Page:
[Beta]-hydroxy-[beta]-methylbutyrate (HMB) supplementation of resistance trained men : a thesis presented in partial fulfilment of the requirements for the degree of Masters of Science in Nutritional Science at Massey University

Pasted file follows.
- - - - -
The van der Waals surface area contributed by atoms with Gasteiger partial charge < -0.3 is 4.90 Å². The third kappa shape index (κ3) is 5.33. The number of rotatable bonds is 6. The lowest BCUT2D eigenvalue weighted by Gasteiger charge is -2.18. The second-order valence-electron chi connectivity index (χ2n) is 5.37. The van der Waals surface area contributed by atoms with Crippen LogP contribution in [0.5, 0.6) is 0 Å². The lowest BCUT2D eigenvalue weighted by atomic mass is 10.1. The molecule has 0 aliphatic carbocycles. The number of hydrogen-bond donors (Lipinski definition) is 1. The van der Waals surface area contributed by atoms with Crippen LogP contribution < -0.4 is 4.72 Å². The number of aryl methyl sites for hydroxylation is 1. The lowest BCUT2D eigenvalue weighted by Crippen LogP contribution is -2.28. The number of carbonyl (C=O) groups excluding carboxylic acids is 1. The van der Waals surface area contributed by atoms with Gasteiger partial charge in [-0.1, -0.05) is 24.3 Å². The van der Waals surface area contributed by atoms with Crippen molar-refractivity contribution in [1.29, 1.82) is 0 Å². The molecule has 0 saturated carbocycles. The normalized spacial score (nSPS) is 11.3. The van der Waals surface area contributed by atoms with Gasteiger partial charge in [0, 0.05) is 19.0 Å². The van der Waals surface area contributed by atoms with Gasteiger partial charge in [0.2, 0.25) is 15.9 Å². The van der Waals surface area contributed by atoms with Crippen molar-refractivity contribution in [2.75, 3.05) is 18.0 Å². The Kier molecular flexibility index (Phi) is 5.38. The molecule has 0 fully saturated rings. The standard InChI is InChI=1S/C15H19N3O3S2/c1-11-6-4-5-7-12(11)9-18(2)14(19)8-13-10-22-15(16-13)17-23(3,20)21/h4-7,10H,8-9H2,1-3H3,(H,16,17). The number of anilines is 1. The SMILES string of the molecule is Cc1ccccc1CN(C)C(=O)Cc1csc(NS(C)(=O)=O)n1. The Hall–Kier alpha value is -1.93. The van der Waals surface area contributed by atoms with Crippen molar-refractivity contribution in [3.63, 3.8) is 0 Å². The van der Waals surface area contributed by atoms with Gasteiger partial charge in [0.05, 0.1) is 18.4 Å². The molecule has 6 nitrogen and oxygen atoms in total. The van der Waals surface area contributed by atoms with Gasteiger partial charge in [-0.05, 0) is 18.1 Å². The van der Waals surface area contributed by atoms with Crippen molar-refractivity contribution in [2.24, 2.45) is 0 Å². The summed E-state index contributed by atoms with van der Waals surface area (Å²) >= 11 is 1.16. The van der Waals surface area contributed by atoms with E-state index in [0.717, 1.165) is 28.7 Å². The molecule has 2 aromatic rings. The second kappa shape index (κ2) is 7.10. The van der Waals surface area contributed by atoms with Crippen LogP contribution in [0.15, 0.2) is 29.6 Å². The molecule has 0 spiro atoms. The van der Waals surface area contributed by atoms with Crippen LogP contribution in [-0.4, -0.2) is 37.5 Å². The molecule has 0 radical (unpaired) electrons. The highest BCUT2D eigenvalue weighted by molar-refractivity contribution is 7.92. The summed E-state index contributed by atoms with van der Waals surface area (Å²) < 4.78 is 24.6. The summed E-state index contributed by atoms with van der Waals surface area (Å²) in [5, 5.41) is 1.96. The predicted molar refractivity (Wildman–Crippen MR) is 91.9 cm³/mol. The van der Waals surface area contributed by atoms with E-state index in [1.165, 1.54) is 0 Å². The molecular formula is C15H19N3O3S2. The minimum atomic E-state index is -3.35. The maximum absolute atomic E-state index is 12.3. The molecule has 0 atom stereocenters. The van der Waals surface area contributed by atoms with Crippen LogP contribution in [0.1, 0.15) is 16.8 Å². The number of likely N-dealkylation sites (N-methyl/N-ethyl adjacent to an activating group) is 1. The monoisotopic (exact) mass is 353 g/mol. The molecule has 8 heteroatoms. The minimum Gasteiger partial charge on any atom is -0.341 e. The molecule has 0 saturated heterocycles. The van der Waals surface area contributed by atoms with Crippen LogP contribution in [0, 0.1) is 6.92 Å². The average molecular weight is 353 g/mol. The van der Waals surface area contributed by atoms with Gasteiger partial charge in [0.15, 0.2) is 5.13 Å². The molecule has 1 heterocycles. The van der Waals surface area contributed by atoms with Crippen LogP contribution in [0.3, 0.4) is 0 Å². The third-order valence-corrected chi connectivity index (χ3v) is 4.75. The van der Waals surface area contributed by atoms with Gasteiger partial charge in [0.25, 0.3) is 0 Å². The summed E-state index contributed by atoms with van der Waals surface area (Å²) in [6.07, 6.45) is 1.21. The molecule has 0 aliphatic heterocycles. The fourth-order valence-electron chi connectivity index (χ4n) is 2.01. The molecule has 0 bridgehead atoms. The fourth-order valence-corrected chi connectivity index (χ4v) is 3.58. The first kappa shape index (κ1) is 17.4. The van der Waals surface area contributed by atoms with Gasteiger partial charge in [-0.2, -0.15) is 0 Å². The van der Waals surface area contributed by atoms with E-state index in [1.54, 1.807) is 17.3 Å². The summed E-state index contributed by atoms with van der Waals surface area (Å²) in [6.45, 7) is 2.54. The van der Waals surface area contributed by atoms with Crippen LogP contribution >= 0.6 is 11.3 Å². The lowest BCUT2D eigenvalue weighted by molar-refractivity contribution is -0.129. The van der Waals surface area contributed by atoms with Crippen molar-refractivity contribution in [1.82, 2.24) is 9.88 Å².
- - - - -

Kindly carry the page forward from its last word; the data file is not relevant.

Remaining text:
A randomised double-blind placebo controlled study design was used to investigate the effects of supplementing 34 resistance trained men (RTM) with 3g/d of β-hydroxy-β-methylbutyrate or a cornstarch placebo on strength and body composition over a 9 week supplementation period. At the beginning of the study period, questionnaires were given to each participant. Prior to and following the period of supplementation; anthropometric measurements were taken, including 8 skinfold sites, height, and body weight; body composition was measured using bioelectrical impedance analysis: strength was assessed using 1 repetition maximum (1RM) strength testing on the leg extension, bench press, and preacher curl apparatus; and food intakes were assessed using 3-day dietary records. During the supplementation period, all participants completed the same resistance training programme and physical activity was assessed using training log book records. Prior to the supplementation period, a significant difference was found between the two supplementation groups for initial body mass indices (BMI: HMB 26.2 ± 0.8; Placebo 22.8 ± 0.9, P=0.0I4). There was no significant difference found between the HMB and Placebo supplemented groups for any other baseline anthropometric (P>0.056). or strength measurements (P>0.583). Over the study duration there was no significant difference found in number of training sessions between the two supplemented groups (P>0.056). Following the supplementation period there was no significant change in anthropometric measurements (P>0.095). nor actual strength (P>0.086) over the study duration. However, percent change in leg extension strength increased significantly more for the HMB-supplemented group than the placebo group (LE: HMB 14.7 ± 3.69% Placebo 4.84 ± 2.8%, P=0.04l). During the supplementation period there was a significant difference found between the dietary intakes of some nutrients between the supplementation groups.The HMB group tended to consume a greater percent of energy from carbohydrates, and had a higher maltose intake. The HMB group had a lower percent of energy from fats in the diet, and consumed lower average cholesterol intake than the placebo group (P <0.047). Several study participants failed to meet the recommended dietary intakes for adult New Zealanders of certain nutrients. The average intakes of energy front carbohydrates, intakes of vitamin A, vitamin E, vitamin B6. potassium, magnesium, calcium, and selenium were low for some participants. The conclusion of this study was that there was no beneficial effect of HMB supplementation on body composition in resistance trained humans, however there was a significant increase found in leg extension strength with HMB supplementation in response to resistance exercise over the 9 week supplementation period.